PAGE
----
DEAR CAROLYN: I have been unhappy in my marriage for a long time. So long, in fact, that it started long before it became a marriage. I always had an excuse for putting off ending the relationship. In the beginning it was, “I’ll wait until after the summer”; “OK, now I’ll wait until after the holidays” … etc., etc., etc. Never happened. Then it was, “I can’t do it now, the wedding is already being planned; I can’t disappoint family and friends.” Eight years, two children and a major home renovation later, we are still married.
He is aware that I am not happy, but I’m sure he does not believe I would ever actually leave. Our kids are amazing — I don’t regret anything because I can’t imagine my life without being mom to these two children, who are 2 and 5.
We recently renovated our home and now live in our dream home, in which he put a lot of his own blood, sweat and tears.
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We have done some counseling; however, I feel I am at a point where I am not interested in fixing the marriage and trying to stay together. I know I don’t want to be married to him anymore but, logistically, I don’t know how I would act on this.
I worry about the effect on our kids — although I can’t imagine the constant tension and almost daily bitter, nasty arguments in front of them are having any positive impact. We all love our house, neighborhood, etc., and I do not want to lose it and have to move into an apartment. We are also in a great school district in which my older child just started kindergarten.
I work part time and don’t make enough money to live on my own.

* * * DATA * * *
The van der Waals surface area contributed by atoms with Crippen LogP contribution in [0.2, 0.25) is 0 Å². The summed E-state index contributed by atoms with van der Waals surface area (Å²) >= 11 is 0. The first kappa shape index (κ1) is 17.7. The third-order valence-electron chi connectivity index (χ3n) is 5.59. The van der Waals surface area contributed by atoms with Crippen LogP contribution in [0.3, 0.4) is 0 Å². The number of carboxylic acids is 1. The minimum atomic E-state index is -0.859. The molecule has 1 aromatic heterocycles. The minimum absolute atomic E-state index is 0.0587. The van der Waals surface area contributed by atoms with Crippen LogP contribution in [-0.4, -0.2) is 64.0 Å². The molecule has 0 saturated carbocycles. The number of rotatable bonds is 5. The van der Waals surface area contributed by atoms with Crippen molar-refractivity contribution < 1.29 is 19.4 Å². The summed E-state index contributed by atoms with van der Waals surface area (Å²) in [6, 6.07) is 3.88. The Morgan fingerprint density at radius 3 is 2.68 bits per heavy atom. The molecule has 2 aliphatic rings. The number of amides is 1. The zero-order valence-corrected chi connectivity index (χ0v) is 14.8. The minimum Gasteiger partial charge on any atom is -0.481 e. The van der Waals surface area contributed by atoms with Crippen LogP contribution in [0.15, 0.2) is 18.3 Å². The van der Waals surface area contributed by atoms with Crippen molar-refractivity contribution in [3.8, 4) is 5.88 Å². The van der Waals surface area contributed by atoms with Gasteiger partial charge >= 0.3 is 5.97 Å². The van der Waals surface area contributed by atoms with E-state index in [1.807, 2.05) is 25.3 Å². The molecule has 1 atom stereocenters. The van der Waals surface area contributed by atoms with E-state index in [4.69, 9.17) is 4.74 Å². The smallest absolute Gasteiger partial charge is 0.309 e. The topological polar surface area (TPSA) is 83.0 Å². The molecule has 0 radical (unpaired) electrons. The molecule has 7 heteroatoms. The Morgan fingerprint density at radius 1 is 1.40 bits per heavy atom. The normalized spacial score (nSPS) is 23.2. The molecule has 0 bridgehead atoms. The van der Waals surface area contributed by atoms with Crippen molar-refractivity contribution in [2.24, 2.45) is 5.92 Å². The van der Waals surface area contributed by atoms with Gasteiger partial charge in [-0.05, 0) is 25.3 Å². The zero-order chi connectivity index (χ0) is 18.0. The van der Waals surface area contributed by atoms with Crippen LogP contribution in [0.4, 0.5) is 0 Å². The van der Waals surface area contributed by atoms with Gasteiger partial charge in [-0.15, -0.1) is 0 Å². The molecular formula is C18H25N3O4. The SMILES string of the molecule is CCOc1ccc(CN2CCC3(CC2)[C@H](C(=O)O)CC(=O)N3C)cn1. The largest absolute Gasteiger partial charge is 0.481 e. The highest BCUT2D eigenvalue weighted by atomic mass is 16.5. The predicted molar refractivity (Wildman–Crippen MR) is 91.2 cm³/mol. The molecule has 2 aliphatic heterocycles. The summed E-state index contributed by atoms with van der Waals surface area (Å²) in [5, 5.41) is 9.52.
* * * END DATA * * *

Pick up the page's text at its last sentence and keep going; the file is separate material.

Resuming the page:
These are the things that are keeping me from taking action.
How do people do this? The logistics of going through a divorce seem like enough to make one stay in a miserable marriage.
DEAR TRAPPED: So many years of so many decisions undermining your own well-being — and of bringing others aboard in the process. I would want to get to the bottom of that before I made any more decisions, especially as big and consequential a decision as dissolving a family.
You say “we” have tried counseling, but you don’t say you have gone, solo. Please do, to figure out what drove you to keep postponing tough consequences and to build a life on excuse after excuse.
At some point you might still need to find a lawyer, a better job and a new home, but, first things first: Find you.
I also urge you to find, in the meantime, a way to stop the “bitter, nasty arguments,” especially in front of the kids. You may indeed be finished with your marriage, but your kids are just starting to learn from you how to handle emotions, how to solve problems, how to treat others, how to trust. Please start choosing your words with an eye to what lesson your response is going to teach.
That might just seem like one more thing to worry about, but I’d argue that in such rough waters as yours, it serves as a basic, steady course.